Lapses in smartphone security put businesses at risk

Ryan Doran
April 29, 2011
Originally published on www.westfaironline.com

Though consumers remain the largest offenders, and victims, of lapses in smartphone security, allowing employees to use personal phones for work email can put business systems at risk, as well.

“From my standpoint, when it comes to smartphone applications you should trust no one,” said Chris Furey, founder and CEO of Virtual Density in Danbury, Conn., a multi-vendor cloud computing aggregation, storage and security service. “Whatever apps you’re downloading, whether they are from your bank or just a game to pass time, you need to do your homework.”

A recent study published by New York-based technology research company Ovum showed that only 52 percent of businesses enforce authentication on company-provided mobile smartphones. Fellow New York-based technology research company Goode Intelligence conducted a similar survey that found 70 percent of businesses allow employees to use their personal smartphones for company business, and 64 percent of the companies that allow users to store company information on their smartphones are not enforcing encryption of that data.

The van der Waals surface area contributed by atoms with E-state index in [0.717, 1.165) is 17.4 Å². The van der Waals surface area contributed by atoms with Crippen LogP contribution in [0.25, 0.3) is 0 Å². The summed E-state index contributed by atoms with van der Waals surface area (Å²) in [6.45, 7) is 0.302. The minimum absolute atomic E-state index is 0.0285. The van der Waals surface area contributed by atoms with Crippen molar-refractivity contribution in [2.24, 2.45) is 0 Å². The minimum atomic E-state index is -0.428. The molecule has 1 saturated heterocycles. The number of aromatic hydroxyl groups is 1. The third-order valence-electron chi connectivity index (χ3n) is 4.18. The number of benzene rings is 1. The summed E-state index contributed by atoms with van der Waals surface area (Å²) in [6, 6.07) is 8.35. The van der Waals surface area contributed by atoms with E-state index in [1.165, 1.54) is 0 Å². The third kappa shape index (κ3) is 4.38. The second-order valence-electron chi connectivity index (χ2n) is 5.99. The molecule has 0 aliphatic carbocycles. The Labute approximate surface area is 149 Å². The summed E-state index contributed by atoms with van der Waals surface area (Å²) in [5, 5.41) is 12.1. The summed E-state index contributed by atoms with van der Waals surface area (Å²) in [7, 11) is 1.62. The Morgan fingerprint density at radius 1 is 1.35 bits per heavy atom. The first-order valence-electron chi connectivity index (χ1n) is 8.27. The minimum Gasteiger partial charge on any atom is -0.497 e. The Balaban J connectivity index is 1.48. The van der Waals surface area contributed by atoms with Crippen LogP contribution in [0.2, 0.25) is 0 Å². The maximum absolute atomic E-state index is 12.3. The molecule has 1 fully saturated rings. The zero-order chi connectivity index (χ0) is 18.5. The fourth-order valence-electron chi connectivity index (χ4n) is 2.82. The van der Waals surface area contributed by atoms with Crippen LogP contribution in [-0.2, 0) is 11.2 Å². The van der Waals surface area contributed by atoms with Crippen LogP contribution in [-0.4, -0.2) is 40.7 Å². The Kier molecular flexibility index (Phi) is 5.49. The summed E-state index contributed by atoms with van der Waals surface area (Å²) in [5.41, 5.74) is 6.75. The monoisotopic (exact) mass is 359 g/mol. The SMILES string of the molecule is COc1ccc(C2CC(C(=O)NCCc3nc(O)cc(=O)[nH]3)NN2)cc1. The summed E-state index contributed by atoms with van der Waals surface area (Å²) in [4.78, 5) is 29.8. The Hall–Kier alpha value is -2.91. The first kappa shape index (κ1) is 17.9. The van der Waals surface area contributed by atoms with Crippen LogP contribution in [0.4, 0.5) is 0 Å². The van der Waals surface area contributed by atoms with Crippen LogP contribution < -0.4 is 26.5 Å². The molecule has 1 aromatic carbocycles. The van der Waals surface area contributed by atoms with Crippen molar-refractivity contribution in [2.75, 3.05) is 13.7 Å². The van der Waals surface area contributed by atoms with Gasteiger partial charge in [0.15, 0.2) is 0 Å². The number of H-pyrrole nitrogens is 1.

“Often it is not the application function of your phone that you are using that is dangerous,” said Furey. “Often malware (malicious software) is designed to stay hidden and spy on the accounts you access on your phone.”

Furey said the Apple iStore is the most reliable place to download a smartphone application because of the vetting process Apple puts developers through. Apple’s major application competitor, the Android, currently offers no regulation in terms of developer or software intent.

“Amazon is actually building a market for Android applications that is much more like the iPhone store in terms of a vetting process,” said Furey. “That should level the playing field a bit.”

In a recent study Traverse, Mich.-based Ponemon Institute, which conducts independent research on privacy, data protection and information security policy, found that 70 percent of smartphone users have never considered using a mobile antivirus application. According to the study, 66 percent of people have made at least one purchase on their phones, 38 percent have made payments on their phones and 14 percent do mobile banking. The study found 12 percent have been the target of attempted mobile payment fraud, though 6 percent do a monthly check of their cellphone bill.

“Most of us really forget that these aren’t cellphones we’re using; they are small personal computers that happen to be able to make phone calls,” said Furey.